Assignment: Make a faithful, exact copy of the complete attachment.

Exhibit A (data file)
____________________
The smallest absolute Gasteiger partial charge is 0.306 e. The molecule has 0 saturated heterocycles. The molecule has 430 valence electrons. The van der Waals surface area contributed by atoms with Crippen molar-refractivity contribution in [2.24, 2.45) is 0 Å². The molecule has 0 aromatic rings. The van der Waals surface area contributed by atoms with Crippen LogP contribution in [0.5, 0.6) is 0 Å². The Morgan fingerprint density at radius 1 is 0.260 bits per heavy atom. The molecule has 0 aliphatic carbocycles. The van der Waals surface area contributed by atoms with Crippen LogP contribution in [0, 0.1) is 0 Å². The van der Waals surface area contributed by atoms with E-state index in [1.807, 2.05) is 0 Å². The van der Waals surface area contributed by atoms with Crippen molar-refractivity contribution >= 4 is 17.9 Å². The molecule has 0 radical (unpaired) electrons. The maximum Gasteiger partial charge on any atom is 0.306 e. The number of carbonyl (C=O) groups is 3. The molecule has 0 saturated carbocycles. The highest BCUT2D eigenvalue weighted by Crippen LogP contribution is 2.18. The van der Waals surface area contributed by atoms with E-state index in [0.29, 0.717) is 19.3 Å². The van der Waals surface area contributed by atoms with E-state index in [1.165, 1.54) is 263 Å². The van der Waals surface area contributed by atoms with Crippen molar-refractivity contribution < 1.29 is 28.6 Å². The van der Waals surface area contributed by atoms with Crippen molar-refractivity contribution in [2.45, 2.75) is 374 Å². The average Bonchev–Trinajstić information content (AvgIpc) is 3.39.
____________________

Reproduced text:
The smallest absolute Gasteiger partial charge is 0.306 e. The molecule has 0 saturated heterocycles. The molecule has 430 valence electrons. The van der Waals surface area contributed by atoms with Crippen molar-refractivity contribution in [2.24, 2.45) is 0 Å². The molecule has 0 aromatic rings. The van der Waals surface area contributed by atoms with Crippen LogP contribution in [0.5, 0.6) is 0 Å². The Morgan fingerprint density at radius 1 is 0.260 bits per heavy atom. The molecule has 0 aliphatic carbocycles. The van der Waals surface area contributed by atoms with Crippen LogP contribution in [0, 0.1) is 0 Å². The van der Waals surface area contributed by atoms with E-state index in [1.807, 2.05) is 0 Å². The van der Waals surface area contributed by atoms with Crippen molar-refractivity contribution >= 4 is 17.9 Å². The molecule has 0 radical (unpaired) electrons. The maximum Gasteiger partial charge on any atom is 0.306 e. The number of carbonyl (C=O) groups is 3. The molecule has 0 saturated carbocycles. The highest BCUT2D eigenvalue weighted by Crippen LogP contribution is 2.18. The van der Waals surface area contributed by atoms with E-state index in [0.29, 0.717) is 19.3 Å². The van der Waals surface area contributed by atoms with E-state index in [1.165, 1.54) is 263 Å². The van der Waals surface area contributed by atoms with Crippen molar-refractivity contribution < 1.29 is 28.6 Å². The van der Waals surface area contributed by atoms with Crippen molar-refractivity contribution in [2.45, 2.75) is 374 Å². The average Bonchev–Trinajstić information content (AvgIpc) is 3.39.